Cha-cha-cha-Changing: Do your prospects know you’ve changed?

Which do you think is harder … making a change or getting people to realize you have? Granted, some of us may seem like change addicts to those who hang on to the familiar for long periods of time, but everyone – and every company – faces change at some point in their lives and their career.

As someone who could be seen as a bit of a change aficionado, my oft-mentioned joke is, “I love change … as long as I’m driving it.” But I may be a bit of an exception.  Research has time and again confirmed that people resist change (and I have certainly had my moments as well). Despite all the constant change around us, especially in the work environment, McKinsey & Company reports that about 70% of all changes in organizations fail. And that’s been consistent for decades, even during and post-Six Sigma.

So whether you like to change things up or want to run the other way, the New Year is a good time to think about change and how it is communicated.

Which brings me to a recent experience and interesting consideration regarding the whole change mode, especially as it relates to organizations and brands. I recently had the opportunity to observe a group of individuals who were strangers to each other yet treated the entire group like a loving, supportive family. They were all there to talk about a common challenge. The surprising factor was that over and over again, individuals expressed that while they felt they had come through the challenge, they were convinced the hardest part was getting acceptance that they had changed.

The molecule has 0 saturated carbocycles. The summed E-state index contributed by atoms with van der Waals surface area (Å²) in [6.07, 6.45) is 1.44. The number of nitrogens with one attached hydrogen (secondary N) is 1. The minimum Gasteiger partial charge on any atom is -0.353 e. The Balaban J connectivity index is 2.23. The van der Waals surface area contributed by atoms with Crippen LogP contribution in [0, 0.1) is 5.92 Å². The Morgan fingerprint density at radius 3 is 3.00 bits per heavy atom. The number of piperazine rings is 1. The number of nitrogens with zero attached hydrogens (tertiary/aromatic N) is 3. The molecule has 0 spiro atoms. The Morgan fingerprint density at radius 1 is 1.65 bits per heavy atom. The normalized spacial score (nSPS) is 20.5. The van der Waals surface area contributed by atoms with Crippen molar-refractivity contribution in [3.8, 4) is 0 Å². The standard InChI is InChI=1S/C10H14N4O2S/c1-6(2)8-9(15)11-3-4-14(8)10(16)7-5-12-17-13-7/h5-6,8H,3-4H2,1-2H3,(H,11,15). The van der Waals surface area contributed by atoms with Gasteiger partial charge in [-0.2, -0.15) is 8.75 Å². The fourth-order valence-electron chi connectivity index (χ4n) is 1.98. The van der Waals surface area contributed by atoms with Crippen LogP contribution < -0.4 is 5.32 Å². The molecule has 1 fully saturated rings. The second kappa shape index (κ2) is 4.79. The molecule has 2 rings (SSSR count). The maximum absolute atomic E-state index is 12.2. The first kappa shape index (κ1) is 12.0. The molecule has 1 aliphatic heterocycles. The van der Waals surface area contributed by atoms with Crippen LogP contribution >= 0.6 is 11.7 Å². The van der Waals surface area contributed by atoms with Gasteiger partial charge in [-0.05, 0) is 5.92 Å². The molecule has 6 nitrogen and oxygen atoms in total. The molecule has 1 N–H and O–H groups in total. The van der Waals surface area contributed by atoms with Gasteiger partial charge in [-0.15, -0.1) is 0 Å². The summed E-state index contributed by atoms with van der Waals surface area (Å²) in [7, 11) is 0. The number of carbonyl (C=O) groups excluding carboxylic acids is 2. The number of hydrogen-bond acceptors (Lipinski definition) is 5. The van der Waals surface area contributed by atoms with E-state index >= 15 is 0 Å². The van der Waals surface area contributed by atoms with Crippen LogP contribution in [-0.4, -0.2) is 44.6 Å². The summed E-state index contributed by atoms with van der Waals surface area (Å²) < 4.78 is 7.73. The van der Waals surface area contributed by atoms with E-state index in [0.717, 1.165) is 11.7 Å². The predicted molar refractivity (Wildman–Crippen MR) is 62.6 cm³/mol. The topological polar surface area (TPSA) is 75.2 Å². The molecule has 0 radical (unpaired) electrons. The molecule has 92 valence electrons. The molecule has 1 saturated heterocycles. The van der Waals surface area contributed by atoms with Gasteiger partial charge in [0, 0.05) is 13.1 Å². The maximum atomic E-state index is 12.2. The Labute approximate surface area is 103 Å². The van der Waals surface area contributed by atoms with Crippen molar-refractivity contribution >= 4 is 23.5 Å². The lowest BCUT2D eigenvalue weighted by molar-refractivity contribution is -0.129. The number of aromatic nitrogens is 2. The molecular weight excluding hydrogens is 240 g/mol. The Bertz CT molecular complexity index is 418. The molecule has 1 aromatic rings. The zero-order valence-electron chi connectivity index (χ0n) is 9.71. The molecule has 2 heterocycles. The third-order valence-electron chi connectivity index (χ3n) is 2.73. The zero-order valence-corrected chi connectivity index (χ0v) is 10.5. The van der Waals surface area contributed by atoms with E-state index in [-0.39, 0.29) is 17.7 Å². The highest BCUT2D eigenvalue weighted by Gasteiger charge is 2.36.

Hmmm.  Which made me think. In this world of constant workplace change, be that downsizing, upsizing, outsourcing, insourcing, innovations, incriminations, reorganizations, disorganization, market shifts, product upcycles, market down cycles, branding and rebranding – how many people actually “get it” that you or “it” has changed?

I have been surprised on more than one occasion to run into someone (especially when that someone is connected to me on LinkedIn), only to get a comment about how’s it going with a position I held, not currently or last but even two positions prior.  And it wasn’t until very recently when reconnecting with a former colleague that I was shocked myself to realize it really wasn’t all that long ago time wise.

That’s how it is with change. You get caught up in it. And you keep moving. Quickly. To the next project, the next promotion, the next big event in your career timeline. And despite our ever connected world, your “people” aren’t always keeping up with you. They are busy doing their own thing. They are managing, ignoring or driving their own change.

So it certainly is within the realm of high probability that the same is happening each time you make an internal change that the external world doesn’t catch. It can happen when you downplay an underperforming product and introduce a new version that seems perfectly different in your eyes. But does your customer see it that way? Has the outside really caught on to what has changed on the inside? Have they heard you? Same goes for renewed branding. Brands are living breathing change mongers, too – and it can take the world a while to catch on.